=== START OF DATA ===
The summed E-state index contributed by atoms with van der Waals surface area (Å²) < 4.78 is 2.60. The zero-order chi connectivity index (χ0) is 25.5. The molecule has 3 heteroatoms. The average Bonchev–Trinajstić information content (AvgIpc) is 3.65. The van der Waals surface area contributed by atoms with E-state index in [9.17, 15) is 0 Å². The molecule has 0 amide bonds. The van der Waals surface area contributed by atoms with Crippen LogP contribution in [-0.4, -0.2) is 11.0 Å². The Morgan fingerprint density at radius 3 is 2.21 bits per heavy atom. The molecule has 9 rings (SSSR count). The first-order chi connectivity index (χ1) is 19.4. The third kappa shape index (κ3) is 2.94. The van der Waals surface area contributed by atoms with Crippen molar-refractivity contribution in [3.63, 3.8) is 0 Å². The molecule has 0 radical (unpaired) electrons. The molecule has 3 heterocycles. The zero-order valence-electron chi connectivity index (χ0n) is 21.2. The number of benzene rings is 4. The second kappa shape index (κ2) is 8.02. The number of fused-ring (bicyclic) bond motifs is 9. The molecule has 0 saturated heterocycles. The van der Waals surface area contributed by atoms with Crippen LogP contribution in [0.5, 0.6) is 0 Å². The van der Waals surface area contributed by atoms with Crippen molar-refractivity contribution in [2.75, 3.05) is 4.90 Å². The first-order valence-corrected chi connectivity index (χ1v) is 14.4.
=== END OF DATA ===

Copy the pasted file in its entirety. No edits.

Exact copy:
The summed E-state index contributed by atoms with van der Waals surface area (Å²) < 4.78 is 2.60. The zero-order chi connectivity index (χ0) is 25.5. The molecule has 3 heteroatoms. The average Bonchev–Trinajstić information content (AvgIpc) is 3.65. The van der Waals surface area contributed by atoms with E-state index in [9.17, 15) is 0 Å². The molecule has 0 amide bonds. The van der Waals surface area contributed by atoms with Crippen LogP contribution in [-0.4, -0.2) is 11.0 Å². The Morgan fingerprint density at radius 3 is 2.21 bits per heavy atom. The molecule has 9 rings (SSSR count). The first-order chi connectivity index (χ1) is 19.4. The third kappa shape index (κ3) is 2.94. The van der Waals surface area contributed by atoms with Crippen molar-refractivity contribution in [3.63, 3.8) is 0 Å². The molecule has 0 radical (unpaired) electrons. The molecule has 3 heterocycles. The zero-order valence-electron chi connectivity index (χ0n) is 21.2. The number of benzene rings is 4. The second kappa shape index (κ2) is 8.02. The number of fused-ring (bicyclic) bond motifs is 9. The molecule has 0 saturated heterocycles. The van der Waals surface area contributed by atoms with Crippen LogP contribution in [0.5, 0.6) is 0 Å². The van der Waals surface area contributed by atoms with Crippen molar-refractivity contribution in [2.75, 3.05) is 4.90 Å². The first-order valence-corrected chi connectivity index (χ1v) is 14.4.